Bioastronautics encompasses biological, behavioral and medical aspects governing humans and other living organisms in a space flight environment; and includes design of payloads, spacecraft habitats, and life support systems. In short, this focus area spans the study and support of life in space.
Courses offered address complementary aspects of space life sciences research and spacecraft habitat design. The curriculum is closely aligned with NASA Programs and Commercial Space Transportation goals, and has strong ties to BioServe Space Technologies, a research center in the Aerospace Department. The life science-oriented subject matter is intended to provide a systematic overview of basic human physiology, with an emphasis on how living organisms adapt to space flight and the countermeasures needed to maintain crew health as a consequence of these adaptations. These life support fundamentals then form the basis for defining spacecraft habitat design requirements. Finally, a Systems Engineering approach is used to couple these human-driven requirements with the top-level mission objectives in order to determine and rationalize an optimal design solution. Although this focus area is primarily tailored for individuals pursuing MS and PhD studies that are directly relevant to Bioastronautics, it can also serve to augment the knowledge of students engaged in more traditional aerospace topics who may have an interest in human space flight applications of their particular field of study.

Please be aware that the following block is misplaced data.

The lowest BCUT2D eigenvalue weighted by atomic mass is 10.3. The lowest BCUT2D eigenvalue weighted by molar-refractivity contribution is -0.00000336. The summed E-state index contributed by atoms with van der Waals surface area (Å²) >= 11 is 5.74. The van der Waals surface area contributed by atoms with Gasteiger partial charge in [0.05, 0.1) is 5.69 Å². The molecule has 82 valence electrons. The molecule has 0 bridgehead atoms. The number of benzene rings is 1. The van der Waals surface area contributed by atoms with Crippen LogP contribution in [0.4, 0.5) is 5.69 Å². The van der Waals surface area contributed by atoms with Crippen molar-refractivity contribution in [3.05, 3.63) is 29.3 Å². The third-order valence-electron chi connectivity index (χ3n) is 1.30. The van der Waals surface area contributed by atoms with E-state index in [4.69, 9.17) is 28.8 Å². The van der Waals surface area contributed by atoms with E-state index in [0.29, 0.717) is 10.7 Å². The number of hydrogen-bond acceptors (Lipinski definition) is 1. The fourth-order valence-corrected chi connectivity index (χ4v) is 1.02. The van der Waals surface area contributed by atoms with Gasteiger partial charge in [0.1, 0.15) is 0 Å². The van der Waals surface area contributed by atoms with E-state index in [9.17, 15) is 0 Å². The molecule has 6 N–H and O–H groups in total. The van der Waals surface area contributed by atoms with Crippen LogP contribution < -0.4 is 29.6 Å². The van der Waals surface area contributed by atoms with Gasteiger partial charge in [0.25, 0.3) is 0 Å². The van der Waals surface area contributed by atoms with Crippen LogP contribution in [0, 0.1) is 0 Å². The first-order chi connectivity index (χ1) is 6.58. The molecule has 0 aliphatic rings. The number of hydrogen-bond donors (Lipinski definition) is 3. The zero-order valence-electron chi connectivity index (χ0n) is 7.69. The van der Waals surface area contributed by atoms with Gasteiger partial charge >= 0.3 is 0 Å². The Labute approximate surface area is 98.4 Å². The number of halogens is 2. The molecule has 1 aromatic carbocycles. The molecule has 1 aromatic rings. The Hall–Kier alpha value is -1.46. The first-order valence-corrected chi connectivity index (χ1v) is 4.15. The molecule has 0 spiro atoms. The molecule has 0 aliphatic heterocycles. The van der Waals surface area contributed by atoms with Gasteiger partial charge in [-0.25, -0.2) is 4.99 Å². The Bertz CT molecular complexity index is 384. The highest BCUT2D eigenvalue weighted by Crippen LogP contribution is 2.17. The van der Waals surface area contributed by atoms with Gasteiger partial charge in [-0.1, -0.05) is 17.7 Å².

Current life science research covers a wide array of subject matter such as biomedical countermeasures against bone and muscle loss in space, and microbial responses to weightlessness with related pharmaceutical applications. Engineering design projects address development of advanced spacesuit technologies and analysis of next generation human spacecraft. This focus area is geared toward preparing graduates for career opportunities within NASA's Exploration Program, as well as in the up-and-coming personal space flight commercial sector.
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David M. Klaus, Associate Professor, Associate Director of Bioserve
Louis Stodieck, Research Professor, Director of Bioserve
Virginia Ferguson, Assistant Professor, Mechanical Engineering
Joseph Tanner, Senior Instructor
James S. Voss, Scholar in Residence and Roubos Chair